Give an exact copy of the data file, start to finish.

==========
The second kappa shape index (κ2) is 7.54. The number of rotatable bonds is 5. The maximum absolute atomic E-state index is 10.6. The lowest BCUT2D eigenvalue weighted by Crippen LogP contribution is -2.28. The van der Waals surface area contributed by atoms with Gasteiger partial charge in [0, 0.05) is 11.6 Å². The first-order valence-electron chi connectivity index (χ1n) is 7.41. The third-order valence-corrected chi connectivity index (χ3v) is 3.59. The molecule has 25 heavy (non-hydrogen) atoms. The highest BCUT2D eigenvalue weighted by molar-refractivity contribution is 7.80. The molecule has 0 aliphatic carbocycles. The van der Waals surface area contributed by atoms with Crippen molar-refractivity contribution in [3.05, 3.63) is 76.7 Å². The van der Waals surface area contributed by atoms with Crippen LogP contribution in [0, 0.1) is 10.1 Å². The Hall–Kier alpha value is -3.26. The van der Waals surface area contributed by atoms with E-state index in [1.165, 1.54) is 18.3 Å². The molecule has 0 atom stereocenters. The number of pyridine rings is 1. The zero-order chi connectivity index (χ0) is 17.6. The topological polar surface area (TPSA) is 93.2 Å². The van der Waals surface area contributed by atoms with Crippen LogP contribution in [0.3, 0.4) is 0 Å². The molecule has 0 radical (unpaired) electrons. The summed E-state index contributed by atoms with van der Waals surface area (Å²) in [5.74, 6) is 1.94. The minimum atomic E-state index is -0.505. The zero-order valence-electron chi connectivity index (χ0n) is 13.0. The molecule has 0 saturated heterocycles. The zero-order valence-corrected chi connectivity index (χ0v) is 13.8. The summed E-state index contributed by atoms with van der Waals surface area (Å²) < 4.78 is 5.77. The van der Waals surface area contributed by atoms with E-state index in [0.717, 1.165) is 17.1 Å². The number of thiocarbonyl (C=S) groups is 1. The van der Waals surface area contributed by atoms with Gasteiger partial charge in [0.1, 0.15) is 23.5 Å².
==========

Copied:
The second kappa shape index (κ2) is 7.54. The number of rotatable bonds is 5. The maximum absolute atomic E-state index is 10.6. The lowest BCUT2D eigenvalue weighted by Crippen LogP contribution is -2.28. The van der Waals surface area contributed by atoms with Gasteiger partial charge in [0, 0.05) is 11.6 Å². The first-order valence-electron chi connectivity index (χ1n) is 7.41. The third-order valence-corrected chi connectivity index (χ3v) is 3.59. The molecule has 25 heavy (non-hydrogen) atoms. The highest BCUT2D eigenvalue weighted by molar-refractivity contribution is 7.80. The molecule has 0 aliphatic carbocycles. The van der Waals surface area contributed by atoms with Crippen molar-refractivity contribution in [3.05, 3.63) is 76.7 Å². The van der Waals surface area contributed by atoms with Crippen LogP contribution in [0, 0.1) is 10.1 Å². The Hall–Kier alpha value is -3.26. The van der Waals surface area contributed by atoms with E-state index in [1.165, 1.54) is 18.3 Å². The molecule has 0 atom stereocenters. The number of pyridine rings is 1. The zero-order chi connectivity index (χ0) is 17.6. The topological polar surface area (TPSA) is 93.2 Å². The van der Waals surface area contributed by atoms with Crippen LogP contribution in [0.3, 0.4) is 0 Å². The molecule has 0 radical (unpaired) electrons. The summed E-state index contributed by atoms with van der Waals surface area (Å²) in [5.74, 6) is 1.94. The minimum atomic E-state index is -0.505. The zero-order valence-electron chi connectivity index (χ0n) is 13.0. The molecule has 0 saturated heterocycles. The zero-order valence-corrected chi connectivity index (χ0v) is 13.8. The summed E-state index contributed by atoms with van der Waals surface area (Å²) < 4.78 is 5.77. The van der Waals surface area contributed by atoms with E-state index in [0.717, 1.165) is 17.1 Å². The number of thiocarbonyl (C=S) groups is 1. The van der Waals surface area contributed by atoms with Gasteiger partial charge in [0.1, 0.15) is 23.5 Å².